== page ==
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Global food trade remains robust

06 Nov 2020

The structure of the international trading system has undergone fundamental changes, with a recent shift from global approaches to more restricted or geographically limited trading regimes. Despite these changes, the agricultural sector has demonstrated an astonishing capacity to adapt to evolving national and global policies, allowing it to thrive.

The exponential growth of agricultural trade over the last 25 years demonstrates that restrictive trade interventions such as tariffs, quotas, taxes and bans have been largely ineffective: In most cases, they proved temporary phenomena that were eventually countered by supply chain adjustments and arbitrage by the major market players.

For example, productivity increases in the Black Sea region have transformed a former net importer to the largest exporter of grains over the past three decades. Brazil – a contra seasonal supplier – continued to increase acreage yearly, now surpassing the US to become the largest exporter of maize and soybeans. Even with many countries providing sizable subsidies and other market distorting measures as part and parcel of a national safety-net mechanism, most policies since the 1990s have tended to decouple support levels from commodity prices. This has increasingly allowed the global forces of supply and demand to determine prices, hence allowing agricultural markets to maintain a generally healthy equilibrium.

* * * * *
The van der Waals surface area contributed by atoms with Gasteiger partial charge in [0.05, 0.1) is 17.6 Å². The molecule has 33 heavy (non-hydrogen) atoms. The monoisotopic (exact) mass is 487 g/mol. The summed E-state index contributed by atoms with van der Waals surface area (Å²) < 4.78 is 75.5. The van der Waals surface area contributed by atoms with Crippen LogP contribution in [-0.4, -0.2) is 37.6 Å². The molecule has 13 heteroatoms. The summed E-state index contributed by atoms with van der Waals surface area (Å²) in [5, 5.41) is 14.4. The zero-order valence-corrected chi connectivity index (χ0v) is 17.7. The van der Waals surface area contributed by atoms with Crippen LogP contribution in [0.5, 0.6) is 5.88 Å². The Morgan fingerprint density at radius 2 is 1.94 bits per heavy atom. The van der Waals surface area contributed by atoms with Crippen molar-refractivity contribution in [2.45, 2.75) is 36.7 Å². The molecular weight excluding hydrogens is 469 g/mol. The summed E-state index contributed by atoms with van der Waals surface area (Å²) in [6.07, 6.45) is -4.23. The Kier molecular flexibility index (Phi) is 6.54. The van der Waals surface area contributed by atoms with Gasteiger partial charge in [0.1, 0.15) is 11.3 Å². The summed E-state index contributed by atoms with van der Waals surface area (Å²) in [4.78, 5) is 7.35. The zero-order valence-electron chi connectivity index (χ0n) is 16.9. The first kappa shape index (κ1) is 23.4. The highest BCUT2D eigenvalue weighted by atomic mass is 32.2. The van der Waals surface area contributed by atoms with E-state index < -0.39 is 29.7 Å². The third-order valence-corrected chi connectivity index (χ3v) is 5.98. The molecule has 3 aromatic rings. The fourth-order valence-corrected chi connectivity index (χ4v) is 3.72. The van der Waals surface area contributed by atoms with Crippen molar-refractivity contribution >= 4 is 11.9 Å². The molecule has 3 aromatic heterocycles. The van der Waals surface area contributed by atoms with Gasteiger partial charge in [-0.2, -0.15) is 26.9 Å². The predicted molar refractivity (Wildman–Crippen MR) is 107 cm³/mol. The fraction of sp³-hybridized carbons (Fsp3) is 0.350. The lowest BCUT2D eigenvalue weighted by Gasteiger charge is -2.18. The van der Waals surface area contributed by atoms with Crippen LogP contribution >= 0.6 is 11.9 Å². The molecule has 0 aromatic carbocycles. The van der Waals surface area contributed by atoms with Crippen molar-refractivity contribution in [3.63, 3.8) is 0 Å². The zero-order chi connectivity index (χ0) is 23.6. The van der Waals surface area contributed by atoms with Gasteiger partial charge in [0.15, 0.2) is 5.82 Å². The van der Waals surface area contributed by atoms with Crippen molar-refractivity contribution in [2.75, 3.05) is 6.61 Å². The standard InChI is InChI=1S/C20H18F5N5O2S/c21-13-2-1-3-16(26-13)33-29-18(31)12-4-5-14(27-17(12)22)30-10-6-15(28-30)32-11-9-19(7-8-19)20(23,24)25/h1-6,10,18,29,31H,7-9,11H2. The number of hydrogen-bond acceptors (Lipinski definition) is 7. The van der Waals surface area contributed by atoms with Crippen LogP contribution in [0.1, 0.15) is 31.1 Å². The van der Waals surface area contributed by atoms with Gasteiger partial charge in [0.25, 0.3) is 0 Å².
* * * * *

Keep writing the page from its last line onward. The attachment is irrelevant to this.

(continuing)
Trade tensions and market interventions have resurfaced again since 2018, largely fuelled by the US initiative to reduce its reliance on imports of industrial and finished goods, most notably from China that expanded the conflict also to agricultural markets. However, trade escalations began to ease with the signing of the bilateral Phase One Trade agreement (2019) while the US pledged to realign its interests, particularly by using bilateral trade pacts with several countries and regions, challenging the long-fought establishment of multilateralism.

Although not completely inured to a bout of unilateralism and protectionism, the agricultural sector, building on multiple resiliencies over the years, has demonstrated its capacity to remain largely insulated from major disruption, including trade escalations. Elevated awareness, much in line with the main goal of AMIS, and instantaneous price signalling, have helped maintain global food supply chains intact, even during the current pandemic of COVID-19. In fact, trade in grains and oilseeds has continued to expand over the past couple of months, contrary to massive contractions confronting non-agricultural sectors.